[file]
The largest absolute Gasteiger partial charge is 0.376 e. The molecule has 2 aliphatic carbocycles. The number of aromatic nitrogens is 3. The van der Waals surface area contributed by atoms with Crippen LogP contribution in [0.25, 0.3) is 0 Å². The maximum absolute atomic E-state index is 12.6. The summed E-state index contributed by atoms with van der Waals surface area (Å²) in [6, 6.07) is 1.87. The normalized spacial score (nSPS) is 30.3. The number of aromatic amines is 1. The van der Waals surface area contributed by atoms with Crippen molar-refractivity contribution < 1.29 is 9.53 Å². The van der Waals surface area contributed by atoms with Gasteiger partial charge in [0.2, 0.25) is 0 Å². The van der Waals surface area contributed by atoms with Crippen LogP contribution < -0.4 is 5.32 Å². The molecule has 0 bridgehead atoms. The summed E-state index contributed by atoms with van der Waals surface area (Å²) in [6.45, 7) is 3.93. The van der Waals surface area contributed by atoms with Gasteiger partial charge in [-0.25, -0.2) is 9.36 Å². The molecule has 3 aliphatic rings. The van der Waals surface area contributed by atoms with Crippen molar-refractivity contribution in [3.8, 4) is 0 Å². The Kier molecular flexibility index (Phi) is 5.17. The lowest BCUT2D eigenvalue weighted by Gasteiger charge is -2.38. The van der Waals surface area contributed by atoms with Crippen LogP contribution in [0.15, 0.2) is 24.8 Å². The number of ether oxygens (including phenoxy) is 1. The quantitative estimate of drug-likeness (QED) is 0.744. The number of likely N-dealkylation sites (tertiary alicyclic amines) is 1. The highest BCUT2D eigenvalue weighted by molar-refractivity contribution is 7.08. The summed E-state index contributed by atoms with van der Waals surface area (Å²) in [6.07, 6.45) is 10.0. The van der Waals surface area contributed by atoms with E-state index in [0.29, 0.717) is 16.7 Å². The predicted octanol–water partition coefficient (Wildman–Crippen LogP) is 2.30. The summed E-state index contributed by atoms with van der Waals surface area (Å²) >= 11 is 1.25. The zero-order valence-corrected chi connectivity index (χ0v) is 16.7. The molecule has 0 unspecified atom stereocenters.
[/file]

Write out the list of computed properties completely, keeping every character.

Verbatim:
The largest absolute Gasteiger partial charge is 0.376 e. The molecule has 2 aliphatic carbocycles. The number of aromatic nitrogens is 3. The van der Waals surface area contributed by atoms with Crippen LogP contribution in [0.25, 0.3) is 0 Å². The maximum absolute atomic E-state index is 12.6. The summed E-state index contributed by atoms with van der Waals surface area (Å²) in [6, 6.07) is 1.87. The normalized spacial score (nSPS) is 30.3. The number of aromatic amines is 1. The van der Waals surface area contributed by atoms with Crippen molar-refractivity contribution < 1.29 is 9.53 Å². The van der Waals surface area contributed by atoms with Gasteiger partial charge in [0.2, 0.25) is 0 Å². The van der Waals surface area contributed by atoms with Crippen LogP contribution < -0.4 is 5.32 Å². The molecule has 0 bridgehead atoms. The summed E-state index contributed by atoms with van der Waals surface area (Å²) in [6.45, 7) is 3.93. The van der Waals surface area contributed by atoms with Gasteiger partial charge in [-0.25, -0.2) is 9.36 Å². The molecule has 3 aliphatic rings. The van der Waals surface area contributed by atoms with Crippen molar-refractivity contribution in [3.8, 4) is 0 Å². The Kier molecular flexibility index (Phi) is 5.17. The lowest BCUT2D eigenvalue weighted by Gasteiger charge is -2.38. The van der Waals surface area contributed by atoms with Crippen LogP contribution in [0.15, 0.2) is 24.8 Å². The number of ether oxygens (including phenoxy) is 1. The quantitative estimate of drug-likeness (QED) is 0.744. The number of likely N-dealkylation sites (tertiary alicyclic amines) is 1. The highest BCUT2D eigenvalue weighted by molar-refractivity contribution is 7.08. The summed E-state index contributed by atoms with van der Waals surface area (Å²) in [6.07, 6.45) is 10.0. The van der Waals surface area contributed by atoms with E-state index in [0.29, 0.717) is 16.7 Å². The predicted octanol–water partition coefficient (Wildman–Crippen LogP) is 2.30. The summed E-state index contributed by atoms with van der Waals surface area (Å²) >= 11 is 1.25. The zero-order valence-corrected chi connectivity index (χ0v) is 16.7. The molecule has 0 unspecified atom stereocenters.